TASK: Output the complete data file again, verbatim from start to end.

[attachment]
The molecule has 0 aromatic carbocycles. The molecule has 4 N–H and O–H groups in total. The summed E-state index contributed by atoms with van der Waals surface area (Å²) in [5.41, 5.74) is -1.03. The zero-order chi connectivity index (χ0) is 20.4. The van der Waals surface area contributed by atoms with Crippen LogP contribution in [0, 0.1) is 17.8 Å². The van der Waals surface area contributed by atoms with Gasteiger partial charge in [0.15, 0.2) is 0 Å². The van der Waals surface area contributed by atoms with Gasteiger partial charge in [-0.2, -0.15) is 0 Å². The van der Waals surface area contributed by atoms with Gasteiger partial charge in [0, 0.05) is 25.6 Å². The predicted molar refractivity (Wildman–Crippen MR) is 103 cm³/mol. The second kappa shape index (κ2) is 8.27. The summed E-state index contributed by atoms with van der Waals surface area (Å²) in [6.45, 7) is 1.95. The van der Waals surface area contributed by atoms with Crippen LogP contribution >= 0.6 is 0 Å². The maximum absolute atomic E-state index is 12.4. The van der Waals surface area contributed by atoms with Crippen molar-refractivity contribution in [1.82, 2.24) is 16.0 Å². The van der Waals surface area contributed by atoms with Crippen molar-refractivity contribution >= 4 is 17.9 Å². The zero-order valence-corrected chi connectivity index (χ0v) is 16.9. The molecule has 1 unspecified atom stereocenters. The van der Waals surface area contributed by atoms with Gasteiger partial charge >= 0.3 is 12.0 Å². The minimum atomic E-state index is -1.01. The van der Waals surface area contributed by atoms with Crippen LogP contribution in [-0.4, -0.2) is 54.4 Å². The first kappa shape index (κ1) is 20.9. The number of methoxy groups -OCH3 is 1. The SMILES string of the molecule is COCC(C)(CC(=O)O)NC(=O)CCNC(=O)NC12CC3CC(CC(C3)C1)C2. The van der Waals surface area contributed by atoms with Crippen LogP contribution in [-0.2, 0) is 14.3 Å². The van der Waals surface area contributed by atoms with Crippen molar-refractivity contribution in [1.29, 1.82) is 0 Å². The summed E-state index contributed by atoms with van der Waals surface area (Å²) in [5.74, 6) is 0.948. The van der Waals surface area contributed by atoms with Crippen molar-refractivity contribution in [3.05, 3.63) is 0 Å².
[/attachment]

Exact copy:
The molecule has 0 aromatic carbocycles. The molecule has 4 N–H and O–H groups in total. The summed E-state index contributed by atoms with van der Waals surface area (Å²) in [5.41, 5.74) is -1.03. The zero-order chi connectivity index (χ0) is 20.4. The van der Waals surface area contributed by atoms with Crippen LogP contribution in [0, 0.1) is 17.8 Å². The van der Waals surface area contributed by atoms with Gasteiger partial charge in [0.15, 0.2) is 0 Å². The van der Waals surface area contributed by atoms with Gasteiger partial charge in [-0.2, -0.15) is 0 Å². The van der Waals surface area contributed by atoms with Gasteiger partial charge in [0, 0.05) is 25.6 Å². The predicted molar refractivity (Wildman–Crippen MR) is 103 cm³/mol. The second kappa shape index (κ2) is 8.27. The summed E-state index contributed by atoms with van der Waals surface area (Å²) in [6.45, 7) is 1.95. The van der Waals surface area contributed by atoms with Crippen LogP contribution >= 0.6 is 0 Å². The maximum absolute atomic E-state index is 12.4. The van der Waals surface area contributed by atoms with Crippen molar-refractivity contribution in [1.82, 2.24) is 16.0 Å². The van der Waals surface area contributed by atoms with Crippen molar-refractivity contribution >= 4 is 17.9 Å². The zero-order valence-corrected chi connectivity index (χ0v) is 16.9. The molecule has 1 unspecified atom stereocenters. The van der Waals surface area contributed by atoms with Gasteiger partial charge >= 0.3 is 12.0 Å². The minimum atomic E-state index is -1.01. The van der Waals surface area contributed by atoms with Crippen LogP contribution in [-0.4, -0.2) is 54.4 Å². The first kappa shape index (κ1) is 20.9. The number of methoxy groups -OCH3 is 1. The SMILES string of the molecule is COCC(C)(CC(=O)O)NC(=O)CCNC(=O)NC12CC3CC(CC(C3)C1)C2. The van der Waals surface area contributed by atoms with Crippen LogP contribution in [-0.2, 0) is 14.3 Å². The van der Waals surface area contributed by atoms with Crippen molar-refractivity contribution in [1.29, 1.82) is 0 Å². The summed E-state index contributed by atoms with van der Waals surface area (Å²) in [5.74, 6) is 0.948. The van der Waals surface area contributed by atoms with Crippen molar-refractivity contribution in [3.05, 3.63) is 0 Å².